Representation matters and Shoreline-based health professional Dr. Margaret Towolawi is breaking racial barriers within her industry. According to K5, Dr. Towolawi is the woman behind the first Black-owned direct primary care clinic in the state of Washington.
Her practice—dubbed the Nurture Well Center—takes a holistic approach to providing treatment for common illnesses. The inspiration for the creation of her health care facility was derived from the desire to make a career shift amid the pandemic. While working at Swedish Health Services, she experienced burnout and decided a solution to overcome what she was facing was to pivot and lead her own practice. “As doctors we are healers, we’re always being there for our patients and we took that oath to do so, but at some point it’s like, when do you stand up for yourself?” Dr. Towolawi said in a statement, according to the news outlet. “It is the answer to burn out in my opinion, when it comes to physician well-being. Doing it in a way that feels fulfilling to my patients and me.” She currently serves 200 patients.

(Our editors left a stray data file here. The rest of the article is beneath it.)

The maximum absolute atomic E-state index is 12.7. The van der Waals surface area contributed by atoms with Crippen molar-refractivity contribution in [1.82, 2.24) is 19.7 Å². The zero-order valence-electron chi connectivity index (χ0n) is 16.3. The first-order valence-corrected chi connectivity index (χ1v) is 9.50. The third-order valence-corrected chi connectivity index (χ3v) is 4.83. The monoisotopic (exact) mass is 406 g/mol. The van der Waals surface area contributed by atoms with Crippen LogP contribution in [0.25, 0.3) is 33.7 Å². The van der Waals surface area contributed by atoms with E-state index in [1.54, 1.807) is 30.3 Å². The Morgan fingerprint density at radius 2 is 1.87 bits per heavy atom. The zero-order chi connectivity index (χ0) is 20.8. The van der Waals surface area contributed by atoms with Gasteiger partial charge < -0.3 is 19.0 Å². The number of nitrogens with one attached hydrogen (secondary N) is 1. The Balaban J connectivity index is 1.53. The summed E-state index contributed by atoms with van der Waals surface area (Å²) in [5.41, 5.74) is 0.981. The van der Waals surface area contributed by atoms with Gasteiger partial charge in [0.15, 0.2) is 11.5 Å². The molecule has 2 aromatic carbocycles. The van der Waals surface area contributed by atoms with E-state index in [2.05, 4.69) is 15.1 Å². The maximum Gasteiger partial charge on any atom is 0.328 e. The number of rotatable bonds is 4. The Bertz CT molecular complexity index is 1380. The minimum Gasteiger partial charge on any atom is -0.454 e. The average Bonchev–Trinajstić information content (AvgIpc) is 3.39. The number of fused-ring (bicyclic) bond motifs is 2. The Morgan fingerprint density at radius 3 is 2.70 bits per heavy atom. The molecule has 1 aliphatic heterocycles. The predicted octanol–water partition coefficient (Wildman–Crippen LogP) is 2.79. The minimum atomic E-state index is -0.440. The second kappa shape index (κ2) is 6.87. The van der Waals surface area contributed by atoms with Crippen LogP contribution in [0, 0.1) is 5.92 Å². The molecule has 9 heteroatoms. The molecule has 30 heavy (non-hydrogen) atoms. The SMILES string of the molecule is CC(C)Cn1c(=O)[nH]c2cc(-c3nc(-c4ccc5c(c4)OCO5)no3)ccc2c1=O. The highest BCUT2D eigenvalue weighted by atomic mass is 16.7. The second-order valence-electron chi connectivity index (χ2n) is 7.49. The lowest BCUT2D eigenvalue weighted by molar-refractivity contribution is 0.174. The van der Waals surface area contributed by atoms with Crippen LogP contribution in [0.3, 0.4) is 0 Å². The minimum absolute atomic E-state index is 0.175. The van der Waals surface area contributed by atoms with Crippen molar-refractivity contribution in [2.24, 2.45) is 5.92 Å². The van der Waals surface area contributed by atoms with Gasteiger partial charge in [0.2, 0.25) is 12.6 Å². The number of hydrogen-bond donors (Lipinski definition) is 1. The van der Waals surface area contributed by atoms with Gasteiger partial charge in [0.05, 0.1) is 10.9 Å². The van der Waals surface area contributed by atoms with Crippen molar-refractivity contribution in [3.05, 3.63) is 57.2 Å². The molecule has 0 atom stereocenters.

Prior to creating the Nurture Well Center, she opened Skin Stat MD which helps people of color treat skin conditions. Dr. Towolawi says she wants to use her practices as a way to address disparities within the health care industry.
Black health care professionals are changing the narrative when it comes to diversity in leadership. In 2019, a group of doctors joined forces to open Chicago’s only Black-owned urgent care facility. Reuben C. Rutland, MD, Airron Richardson, MD, Michael A. McGee, MD, and former NFL player Dr. Gregory Primus opened the facility in the Hyde Park community to address the lack of access to adequate health services. The center—dubbed Premier Health Urgent Care—goes beyond providing urgent care, it offers mental health and wellness services as well.